Saturday, October 12, 2013

Checking Out La Dolce Vida - Back Roads Style

Written by Karen.
Now that we're off the high-speed highways, our little guy, Hyundai i20, is starting to grow on us.  Sometimes you have to go down an unknown road for awhile before you can actually decide if you are going in the right direction.  

We unsuccessfully tried at the car rental company to exchange i20 for something else - anything else! - but to no avail. It was the i20, or nothing. 

But, now a few days into our relationship with the little guy, things are looking a bit more palatable.  Firstly, gasoline is running up to 1.99 euro/liter, or around $10.00 USD gallon, and our little gas-sipper is getting 44 miles per gallon.  Secondly, i20 is a little guy, which has become increasingly important on the narrow, winding off-the-beaten-track roads that we are driving on. We often drive with both side mirrors turned inward, just to give us some breathing room.  When a bus comes careening down the barely-wide-enough-for-one-car road, every inch truly matters.   

The western Italian landscape is surprisingly mountainous and green, a little rugged, and very undeveloped. The changing times haven't changed much in some of the villages that we've visited. You get the feeling that is exactly how the villagers want it.  
The small hillside village of Carrodano, Italy
Houses are built right next to the other and and can be arrived at by climbing a series of steps.  We didn't see any garages; the cars were parked together in a communal parking lot.  

The iron gates enticed me to try and see the secret garden beyond. 
We were walking around the quiet village of Carrodano, Italy around lunch time.  The aromas that were wafting out of these tiny, well-manicured homes were delicious.  We had to settle for a bottle of water and a bar of chocolate.  Also delicious.  But, wouldn't I have loved to have been able to invite myself to lunch?!
Views from Carrodano, Italy to another village below
The main square - and church - of Carrodano, Italy.
The winding, narrow streets of Carrodano, Italy

I had always wondered why vegetables that are planted on a steep hill just didn't roll down the hill.  As we were leaving the village of Carrodano, I learned the reason why.  You can see the sticks that are positioned in the dirt that cradle the melon, squash or pumpkin so that they stay exactly where they should be.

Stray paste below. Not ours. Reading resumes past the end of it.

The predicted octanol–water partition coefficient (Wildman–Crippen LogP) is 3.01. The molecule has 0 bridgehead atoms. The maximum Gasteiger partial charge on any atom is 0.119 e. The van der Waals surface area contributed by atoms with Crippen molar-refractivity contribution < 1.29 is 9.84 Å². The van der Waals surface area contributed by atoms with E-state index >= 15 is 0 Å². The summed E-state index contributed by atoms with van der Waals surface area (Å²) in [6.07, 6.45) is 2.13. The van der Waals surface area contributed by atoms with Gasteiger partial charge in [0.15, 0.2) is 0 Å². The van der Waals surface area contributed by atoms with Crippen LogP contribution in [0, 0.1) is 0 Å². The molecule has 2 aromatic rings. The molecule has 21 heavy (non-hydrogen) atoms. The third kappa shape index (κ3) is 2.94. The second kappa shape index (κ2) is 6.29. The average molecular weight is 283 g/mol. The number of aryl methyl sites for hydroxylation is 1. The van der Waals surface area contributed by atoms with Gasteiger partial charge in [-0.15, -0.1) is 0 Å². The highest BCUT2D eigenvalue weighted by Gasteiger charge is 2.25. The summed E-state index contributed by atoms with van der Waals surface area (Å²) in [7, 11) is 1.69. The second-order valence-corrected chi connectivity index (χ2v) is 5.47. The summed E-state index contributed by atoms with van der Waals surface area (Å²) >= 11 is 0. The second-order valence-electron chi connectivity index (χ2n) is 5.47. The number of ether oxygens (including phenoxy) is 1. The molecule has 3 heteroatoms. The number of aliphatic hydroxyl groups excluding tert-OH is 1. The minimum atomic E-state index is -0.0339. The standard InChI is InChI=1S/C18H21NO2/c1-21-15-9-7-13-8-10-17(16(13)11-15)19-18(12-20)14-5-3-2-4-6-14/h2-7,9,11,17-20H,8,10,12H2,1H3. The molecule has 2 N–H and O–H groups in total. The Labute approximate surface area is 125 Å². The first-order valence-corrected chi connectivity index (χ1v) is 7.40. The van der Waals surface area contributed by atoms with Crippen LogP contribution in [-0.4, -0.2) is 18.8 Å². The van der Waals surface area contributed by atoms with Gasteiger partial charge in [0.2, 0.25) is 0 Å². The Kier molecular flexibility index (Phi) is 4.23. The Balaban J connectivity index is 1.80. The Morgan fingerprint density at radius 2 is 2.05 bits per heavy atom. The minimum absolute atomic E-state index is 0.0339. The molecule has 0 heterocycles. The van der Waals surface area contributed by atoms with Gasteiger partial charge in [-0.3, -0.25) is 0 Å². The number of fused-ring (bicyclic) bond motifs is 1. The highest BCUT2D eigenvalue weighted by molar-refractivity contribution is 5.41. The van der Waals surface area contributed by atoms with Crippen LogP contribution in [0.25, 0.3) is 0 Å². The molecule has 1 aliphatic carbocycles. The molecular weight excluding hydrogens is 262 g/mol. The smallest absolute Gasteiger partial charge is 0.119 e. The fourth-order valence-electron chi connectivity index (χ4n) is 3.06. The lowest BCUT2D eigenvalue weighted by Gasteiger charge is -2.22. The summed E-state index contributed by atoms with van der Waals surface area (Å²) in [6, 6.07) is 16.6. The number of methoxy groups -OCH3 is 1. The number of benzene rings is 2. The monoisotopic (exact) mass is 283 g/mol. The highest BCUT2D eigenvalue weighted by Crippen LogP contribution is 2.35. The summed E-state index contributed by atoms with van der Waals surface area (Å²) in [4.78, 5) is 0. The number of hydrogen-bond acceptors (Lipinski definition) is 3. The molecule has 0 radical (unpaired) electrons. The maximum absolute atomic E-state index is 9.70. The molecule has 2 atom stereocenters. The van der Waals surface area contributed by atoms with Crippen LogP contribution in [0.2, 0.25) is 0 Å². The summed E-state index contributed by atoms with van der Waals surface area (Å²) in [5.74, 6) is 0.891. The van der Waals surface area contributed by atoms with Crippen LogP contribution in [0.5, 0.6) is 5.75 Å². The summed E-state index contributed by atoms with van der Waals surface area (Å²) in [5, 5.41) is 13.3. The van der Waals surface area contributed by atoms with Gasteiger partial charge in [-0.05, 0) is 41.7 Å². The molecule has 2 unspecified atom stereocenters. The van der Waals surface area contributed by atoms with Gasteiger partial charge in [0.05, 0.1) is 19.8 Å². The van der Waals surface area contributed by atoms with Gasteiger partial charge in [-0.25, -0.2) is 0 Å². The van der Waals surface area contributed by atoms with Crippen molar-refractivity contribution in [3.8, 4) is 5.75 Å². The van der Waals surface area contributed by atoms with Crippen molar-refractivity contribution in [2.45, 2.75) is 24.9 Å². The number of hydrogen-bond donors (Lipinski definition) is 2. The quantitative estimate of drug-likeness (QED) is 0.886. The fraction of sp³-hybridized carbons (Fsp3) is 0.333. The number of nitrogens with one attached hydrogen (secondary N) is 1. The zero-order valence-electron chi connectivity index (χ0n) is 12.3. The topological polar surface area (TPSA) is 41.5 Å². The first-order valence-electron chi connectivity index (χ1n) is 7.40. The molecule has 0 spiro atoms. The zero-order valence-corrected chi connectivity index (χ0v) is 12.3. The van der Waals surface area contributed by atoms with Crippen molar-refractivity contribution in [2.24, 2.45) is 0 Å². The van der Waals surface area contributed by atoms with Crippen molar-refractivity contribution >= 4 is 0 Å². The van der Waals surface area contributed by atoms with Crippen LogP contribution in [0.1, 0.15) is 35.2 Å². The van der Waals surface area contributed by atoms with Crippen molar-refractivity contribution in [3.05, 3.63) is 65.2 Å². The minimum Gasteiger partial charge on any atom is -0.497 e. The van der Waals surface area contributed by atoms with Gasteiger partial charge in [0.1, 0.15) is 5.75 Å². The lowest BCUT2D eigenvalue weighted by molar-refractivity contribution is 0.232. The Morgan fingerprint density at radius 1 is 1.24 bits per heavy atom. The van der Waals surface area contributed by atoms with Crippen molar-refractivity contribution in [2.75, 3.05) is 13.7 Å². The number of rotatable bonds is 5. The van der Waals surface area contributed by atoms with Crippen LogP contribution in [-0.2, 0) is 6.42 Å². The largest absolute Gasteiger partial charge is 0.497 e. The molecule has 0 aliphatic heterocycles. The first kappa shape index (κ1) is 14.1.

The bottled water and chocolate - while delicious - was only a precursor to a real lunch.  We found a little restaurant along the road that served local food and produce to the local clientele.  It seemed that everyone knew everyone else and sat down to catch up on the news of the day.
Local charcuterie and homemade bread
Another view from another valley as we continued to drive slowly through the western Italian landscape.
It was bound to happen. This full-scale bus couldn't make the hairpin turn and sat - blocking traffic - until he could figure out how to make the turn.  We had maybe six cars behind us, with all of the drivers full of helpful suggestions regarding how to fix the situation.  The mood of the bus driver went from being stressed to downright irritated as the helpful suggestions continued to be shared one right after the other. 
A few pictures of the small towns that we rolled through 


Anonymous said...

"La Dolce Vita". Bravissimo !

Anonymous said...

great story and even better pix, just one is missing, that of your little i20 would love to see it...
Gus & Cam

Jennifer Chase said...

Fantastic photos - I can practically feel the countryside. Did you ever find that secret garden? :) Also, I would have loved to have seen the i20 too!

Observers of Life said...

Hi Gus, Cam, Jennifer, Anonymous -

Thanks for the comments! I'll do a post on the little guy - our i20 - shortly...